• The rabid driving enthusiast who thinks that every club event ought to be a crash helmet gymkhana or a time-speed-distance rally.

• The purely social semi-enthusiast who fills out the ranks.

• The mass of people whose only proof of existence is that their dues are faithfully paid and their newsletters are never returned because of “no forwarding address.”

The last group should be nurtured. Never think that mailing their newsletter is a nuisance. Don’t feel guilty about spending their dues money to support club events. They feel that the newsletter and their non-participation is worth the price of dues. In that way they help keep the club going. Some of them may eventually show up, along with the other types as a long as there is a…

Wide variety of Events
Our event year starts in February with our Christmas Party (we use a Lucas calendar) and Spring Planning Ses­sion.

All events are defined and volunteers accept responsibil­ity. We encourage pairs of event leaders. We try to team someone who’s never run a specific type of event with some­one who already has. that way we expand our leadership base.

We try to provide something for every taste.

• Opening social gathering and lunch at the local pub which just happens to have British beer and draft.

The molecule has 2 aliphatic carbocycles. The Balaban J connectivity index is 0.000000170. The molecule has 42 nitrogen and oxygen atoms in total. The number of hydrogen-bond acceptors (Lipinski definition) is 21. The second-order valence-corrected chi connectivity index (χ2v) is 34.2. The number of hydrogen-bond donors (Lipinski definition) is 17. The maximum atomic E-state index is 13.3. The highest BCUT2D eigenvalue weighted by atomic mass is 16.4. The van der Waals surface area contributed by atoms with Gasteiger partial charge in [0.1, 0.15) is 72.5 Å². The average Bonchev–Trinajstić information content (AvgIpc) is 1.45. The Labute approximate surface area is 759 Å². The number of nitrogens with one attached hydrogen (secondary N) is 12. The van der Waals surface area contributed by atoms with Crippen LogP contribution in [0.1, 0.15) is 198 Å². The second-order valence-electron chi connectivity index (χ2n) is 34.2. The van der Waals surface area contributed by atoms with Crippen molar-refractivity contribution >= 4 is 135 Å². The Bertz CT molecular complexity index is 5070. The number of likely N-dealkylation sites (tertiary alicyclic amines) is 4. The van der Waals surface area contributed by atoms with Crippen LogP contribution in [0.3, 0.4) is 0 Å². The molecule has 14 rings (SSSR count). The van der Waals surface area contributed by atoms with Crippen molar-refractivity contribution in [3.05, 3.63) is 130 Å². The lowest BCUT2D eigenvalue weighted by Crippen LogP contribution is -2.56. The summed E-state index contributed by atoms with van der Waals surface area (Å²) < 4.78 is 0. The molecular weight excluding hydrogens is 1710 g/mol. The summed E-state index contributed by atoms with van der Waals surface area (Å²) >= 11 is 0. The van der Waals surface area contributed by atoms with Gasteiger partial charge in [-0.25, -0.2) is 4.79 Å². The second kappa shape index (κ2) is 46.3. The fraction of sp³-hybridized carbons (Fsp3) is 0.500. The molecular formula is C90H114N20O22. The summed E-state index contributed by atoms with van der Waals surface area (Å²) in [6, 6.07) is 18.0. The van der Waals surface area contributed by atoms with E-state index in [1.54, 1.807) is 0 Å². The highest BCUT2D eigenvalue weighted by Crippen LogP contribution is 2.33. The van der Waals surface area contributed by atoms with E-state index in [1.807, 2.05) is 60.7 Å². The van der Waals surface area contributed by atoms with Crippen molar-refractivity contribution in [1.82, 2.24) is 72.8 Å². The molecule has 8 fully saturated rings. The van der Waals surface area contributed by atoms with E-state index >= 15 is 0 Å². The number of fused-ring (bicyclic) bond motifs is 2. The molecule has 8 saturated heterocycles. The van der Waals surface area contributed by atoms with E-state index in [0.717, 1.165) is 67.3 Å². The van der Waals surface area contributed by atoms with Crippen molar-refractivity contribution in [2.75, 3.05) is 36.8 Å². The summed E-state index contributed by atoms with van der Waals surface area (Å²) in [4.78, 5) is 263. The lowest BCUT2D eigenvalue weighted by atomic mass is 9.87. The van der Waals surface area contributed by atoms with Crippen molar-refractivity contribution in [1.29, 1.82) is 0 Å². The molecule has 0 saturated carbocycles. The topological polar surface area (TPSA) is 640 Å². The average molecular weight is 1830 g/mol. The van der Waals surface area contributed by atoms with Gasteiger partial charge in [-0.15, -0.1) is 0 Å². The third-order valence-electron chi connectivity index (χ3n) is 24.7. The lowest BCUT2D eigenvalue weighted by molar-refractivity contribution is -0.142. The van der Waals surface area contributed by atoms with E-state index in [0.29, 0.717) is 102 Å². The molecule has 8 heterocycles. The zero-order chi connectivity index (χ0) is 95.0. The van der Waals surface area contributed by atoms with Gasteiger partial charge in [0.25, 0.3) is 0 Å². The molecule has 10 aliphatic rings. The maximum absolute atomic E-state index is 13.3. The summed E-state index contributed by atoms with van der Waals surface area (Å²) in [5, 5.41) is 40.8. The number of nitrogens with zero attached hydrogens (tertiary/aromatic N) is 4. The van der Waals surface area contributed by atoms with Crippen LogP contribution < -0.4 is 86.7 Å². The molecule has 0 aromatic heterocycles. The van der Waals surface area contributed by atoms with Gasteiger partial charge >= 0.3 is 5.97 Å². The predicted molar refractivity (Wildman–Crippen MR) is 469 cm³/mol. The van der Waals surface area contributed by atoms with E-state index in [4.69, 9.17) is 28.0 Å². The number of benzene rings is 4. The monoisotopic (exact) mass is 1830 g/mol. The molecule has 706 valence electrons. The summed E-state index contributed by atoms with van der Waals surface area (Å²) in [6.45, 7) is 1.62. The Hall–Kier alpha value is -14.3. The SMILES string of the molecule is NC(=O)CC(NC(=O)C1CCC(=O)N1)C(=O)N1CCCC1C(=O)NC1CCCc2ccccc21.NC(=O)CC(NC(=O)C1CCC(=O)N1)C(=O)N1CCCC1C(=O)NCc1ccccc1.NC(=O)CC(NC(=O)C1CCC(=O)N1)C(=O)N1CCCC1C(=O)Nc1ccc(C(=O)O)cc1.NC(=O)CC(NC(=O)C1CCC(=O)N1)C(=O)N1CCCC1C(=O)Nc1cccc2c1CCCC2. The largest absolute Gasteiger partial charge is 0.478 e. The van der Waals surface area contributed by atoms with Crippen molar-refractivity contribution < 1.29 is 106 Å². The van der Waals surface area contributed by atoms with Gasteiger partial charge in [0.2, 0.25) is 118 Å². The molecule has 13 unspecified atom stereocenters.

• A informal fun rally to encourage first-time participants to find out that rallying is fun.
• A gymkhana with more emphasis on teamwork than on autocrossing.
• A serious time-speed distance rally.
• An Annual All British Car Show which attracts more than 60 cars and a large all day crowd.
• A fun run in the country.

In between we get invited to display cars at various events. All of a sudden driving British cars is socially accept­able and a gathering draws crowds full of nostalgia for cars they used to own or wished they had.

People don’t think of Iowa as being British sports car country. We’re a long way from either coast and the winter seems extra long without the chance for hood-down motor­ing. But, adhering to these principles, which we frankly didn’t understand as we discovered them, has made our group a success and has attracted more British cars to our group than we ever thought existed in central Iowa.

Remember, forget organizations. Communicate instead. Create an environment where people can participate and lead from their very first meeting. Provide something for all interests and don’t cry over the people who never show up.

Try it, pretty soon you’ll have to start wearing name tags. We have.

By Dick Hankinson